I have a funny shaped head. My brow is extremely pronounced and pokes out an inch too much from the top of my forehead. My grandmother Libby calls it a sliding board head. I picture little brownie people sliding down to the bridge of my nose like kids at a water park. Just above my jutting brow lies a fading trio of scars earned the playground days of yesteryear. There fading with time, but I can’t forget each ones origin.
I could never be a model. The scars form an isosceles triangle on the left side of my forehead. The base is the latest. I was a little too drunk and made the stupid mistake of trying to drive drunk. Luckily for me and everyone else on the road, I didn’t get my keys in the ignition. I was so drunk and uncoordinated, I hit myself with the drivers side door. I yanked the handle without giving myself proper distance and slammed bent steel directly into my forehead. A small hole opened and my head swell immediately. I sat in my car for a moment attempting to let the pain subside. I woke up in the middle of the night with the keys in the ignition and my doors unlocked in a dark alley in downtown Nashville. Concussion? Maybe. Idiot? Definitely. I could never be a model. Might make a worse role model.
When I was a fresh faced teenager, stuck being boyhood and manhood, I made the mistake of running into a cast iron gate. Actually I didn’t run into the gate. I was chasing my brother Ricky through the small apartment complex that we lived in, when he slammed the gate backward onto my face. The door’s velocity knocked me to the ground. I screamed so violently I nearly bit my tongue. Normally, I would have tried to kill him, but my head hurt too much to move. I sat on the ground crying silently as my head throbbed. I couldn’t believe I let him outsmart me. To throw salt in my wounds, my mom, always the fan of the underdog, rubbed it in for a week as the gash healed into the thin scar it is today.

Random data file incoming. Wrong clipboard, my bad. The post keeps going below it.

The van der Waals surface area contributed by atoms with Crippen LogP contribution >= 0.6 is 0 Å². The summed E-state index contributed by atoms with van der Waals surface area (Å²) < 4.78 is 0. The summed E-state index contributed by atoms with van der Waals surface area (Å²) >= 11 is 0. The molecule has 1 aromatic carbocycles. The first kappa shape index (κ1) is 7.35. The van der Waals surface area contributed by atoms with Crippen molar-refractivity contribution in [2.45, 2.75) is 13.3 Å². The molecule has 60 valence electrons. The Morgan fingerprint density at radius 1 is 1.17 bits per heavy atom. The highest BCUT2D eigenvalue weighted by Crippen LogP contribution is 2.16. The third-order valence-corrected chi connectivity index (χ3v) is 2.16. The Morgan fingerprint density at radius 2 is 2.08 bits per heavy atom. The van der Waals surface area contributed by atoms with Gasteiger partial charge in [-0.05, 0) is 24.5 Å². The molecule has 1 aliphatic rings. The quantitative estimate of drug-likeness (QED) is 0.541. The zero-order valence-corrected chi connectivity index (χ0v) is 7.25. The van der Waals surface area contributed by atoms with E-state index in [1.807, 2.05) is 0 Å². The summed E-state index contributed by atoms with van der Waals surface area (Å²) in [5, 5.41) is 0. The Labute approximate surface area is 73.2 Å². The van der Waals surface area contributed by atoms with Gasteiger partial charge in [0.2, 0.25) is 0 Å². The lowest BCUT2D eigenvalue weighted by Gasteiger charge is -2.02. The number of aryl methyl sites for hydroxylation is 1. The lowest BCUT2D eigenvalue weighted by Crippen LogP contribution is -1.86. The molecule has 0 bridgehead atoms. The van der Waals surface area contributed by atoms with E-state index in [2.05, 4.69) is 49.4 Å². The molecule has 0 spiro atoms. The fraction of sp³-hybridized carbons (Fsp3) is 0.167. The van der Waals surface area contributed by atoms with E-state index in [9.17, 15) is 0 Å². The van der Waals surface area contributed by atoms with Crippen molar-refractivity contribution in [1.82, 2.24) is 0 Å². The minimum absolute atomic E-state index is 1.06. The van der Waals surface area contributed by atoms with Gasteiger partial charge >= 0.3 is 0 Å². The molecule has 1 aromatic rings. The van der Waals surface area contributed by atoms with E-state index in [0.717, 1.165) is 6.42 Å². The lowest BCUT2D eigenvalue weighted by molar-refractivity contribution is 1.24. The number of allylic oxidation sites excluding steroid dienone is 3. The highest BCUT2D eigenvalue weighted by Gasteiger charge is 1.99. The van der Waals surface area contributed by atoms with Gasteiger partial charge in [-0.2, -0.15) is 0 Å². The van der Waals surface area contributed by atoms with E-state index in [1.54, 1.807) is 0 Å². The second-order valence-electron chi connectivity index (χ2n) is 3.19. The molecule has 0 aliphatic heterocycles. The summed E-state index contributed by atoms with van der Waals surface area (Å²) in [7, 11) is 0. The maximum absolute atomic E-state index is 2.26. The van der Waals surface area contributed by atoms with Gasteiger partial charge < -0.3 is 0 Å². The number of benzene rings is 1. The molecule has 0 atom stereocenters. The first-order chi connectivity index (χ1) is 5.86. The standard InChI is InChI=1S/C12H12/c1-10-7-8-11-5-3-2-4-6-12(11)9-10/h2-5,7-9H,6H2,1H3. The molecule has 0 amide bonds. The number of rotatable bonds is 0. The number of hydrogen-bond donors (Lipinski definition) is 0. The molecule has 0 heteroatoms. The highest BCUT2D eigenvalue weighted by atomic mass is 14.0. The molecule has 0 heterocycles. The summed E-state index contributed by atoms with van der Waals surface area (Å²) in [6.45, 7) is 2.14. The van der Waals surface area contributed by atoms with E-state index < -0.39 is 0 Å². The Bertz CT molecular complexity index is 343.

My first scar is my favorite. When I was almost 7 years old, I was rushed to the emergency room to have my forehead laced with 12 stitches. I was playing project baseball with my cousin and a neighbor when the accident happened. Project baseball is like regular baseball, with a few slight variations. A tennis ball might replace a regulation baseball in project baseball. There might be more than 3 outs in project baseball. We stayed as true to the game as possible. Except for the wooden legs from a discarded kitchen table and zero bases, we weren’t that far from removed from an organized little league team. I was kneeling behind the makeshift home base when it happened. My cousin swung completely through the plate twice, twisting wildly as he smashed the edge of the wooden leg into my forehead. My head squirted blood like a water gun, then raced down my face like rapids. The impact of the wooden bat in my skull was more alarming than painful and except for the copious amounts of blood that dripped to the collar on my shirt, I would have wanted to keep playing. I blamed myself for being overly eager to field the ball. I was a tough kid. I stayed calm when they put the stitches in too. My cousin Shihee did not. When the blood began to pour from my face, so did the tears in his eyes. No matter how bad or gangster my cousin is ever accused to be, I will always remember how frantic and disheveled he was as he guided me across the street into my grandmothers apartment, fearing with his life that he killed his closest cousin. When Frank and Alonzo’s mom pulled away from the curb and sped to Evanston Hospital’s emergency room, he was on the curb bawling still, eyes red as the bloody towel covering my head. I kept the stitches in for 20 days. The scar is for life.
Its funny how our scars can be so good for us sometimes.